More recently, cruder low-quality fuel oils [for example, fuel oil C containing 10 to 30 mg/kg of sodium (Na), potassium (K) and vanadium (V)] have come to be used with a view to achieving a further reduction in fuel cost, and this exposes metallic components to a more corrosive environment. However, the aforesaid conventional Ni-50% Cr and MCrAlY materials fail to provide sufficient corrosion resistance and thereby function as a protective coating satisfactorily, so that the gas turbine shows a reduction in performance.

Under such circumstances, there is a demand for a spray coating powder material which can yield a sprayed coating having more excellent corrosion resistance and thermal shock resistance at high temperatures than those formed from conventional materials such as Ni-50% Cr and MCrAlY materials.

SUMMARY OF THE INVENTION

Accordingly, an object of the present invention is to provide a spray coating powder material which, when applied to gas turbines using a crude low-quality fuel oil as fuel, has sufficiently higher corrosion resistance to sulfur, vanadium, sodium and other substances that accelerate corrosion in a high-temperature service environment, than conventional materials such as Ni-50 Cr and MCrAlY materials, as well as high-temperature components coated therewith.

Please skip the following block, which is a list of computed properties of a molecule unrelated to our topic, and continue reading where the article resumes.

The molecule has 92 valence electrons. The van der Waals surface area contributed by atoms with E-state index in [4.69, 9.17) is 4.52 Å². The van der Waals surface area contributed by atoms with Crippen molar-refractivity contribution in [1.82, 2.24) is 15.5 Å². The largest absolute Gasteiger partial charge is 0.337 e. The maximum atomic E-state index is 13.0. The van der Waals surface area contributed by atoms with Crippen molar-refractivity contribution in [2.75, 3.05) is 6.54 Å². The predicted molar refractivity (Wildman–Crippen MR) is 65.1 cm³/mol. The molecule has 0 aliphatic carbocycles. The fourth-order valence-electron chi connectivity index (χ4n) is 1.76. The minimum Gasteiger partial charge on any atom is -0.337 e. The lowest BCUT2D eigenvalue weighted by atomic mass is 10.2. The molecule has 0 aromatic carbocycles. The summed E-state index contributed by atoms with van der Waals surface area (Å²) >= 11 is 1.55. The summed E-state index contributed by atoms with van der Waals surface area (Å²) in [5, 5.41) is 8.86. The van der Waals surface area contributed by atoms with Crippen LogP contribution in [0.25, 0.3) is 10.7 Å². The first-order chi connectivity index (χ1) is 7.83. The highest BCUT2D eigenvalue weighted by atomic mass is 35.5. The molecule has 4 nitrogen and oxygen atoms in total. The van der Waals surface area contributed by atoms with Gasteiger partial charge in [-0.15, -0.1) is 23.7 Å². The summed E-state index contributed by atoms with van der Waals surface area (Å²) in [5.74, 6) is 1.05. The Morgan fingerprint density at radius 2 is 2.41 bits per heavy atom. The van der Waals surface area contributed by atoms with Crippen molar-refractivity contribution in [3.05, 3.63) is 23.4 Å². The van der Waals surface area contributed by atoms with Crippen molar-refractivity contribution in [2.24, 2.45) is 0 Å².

The present invention has been made for the purpose of accomplishing the above-described object, and its subject matter includes a spray coating powder material comprising, on a weight basis, greater than 45% and up to 60% of chromium, 5 to 15% of aluminum, 0.5 to 10% of zirconium, and the balance comprising cobalt or iron, or both, and incidental impurities, as well as high-temperature components coated therewith. This material can yield a sprayed coating having high corrosion resistance to sulfur, vanadium, sodium and other substances that accelerate corrosion in a high-temperature service environment.

Thus, the present invention makes it possible to obtain a spray coating powder material having excellent corrosion resistance at high temperatures and excellent corrosion resistance to sulfur, vanadium and sodium, as well as high-temperature components coated therewith.

BRIEF DESCRIPTION OF THE DRAWINGS

FIG. 1 is a schematic view of a high-temperature corrosion test apparatus;

FIGS. 2(a) and 2(b) are a side view and a plan view, respectively, of a burner rig test apparatus; and

DETAILED DESCRIPTION OF THE PREFERRED EMBODIMENTS

In order to obtain a spray coating powder material having excellent high-temperature corrosion resistance to corrosion-accelerating substances such as sulfur, vanadium and sodium, the present inventors have defined its composition as described below.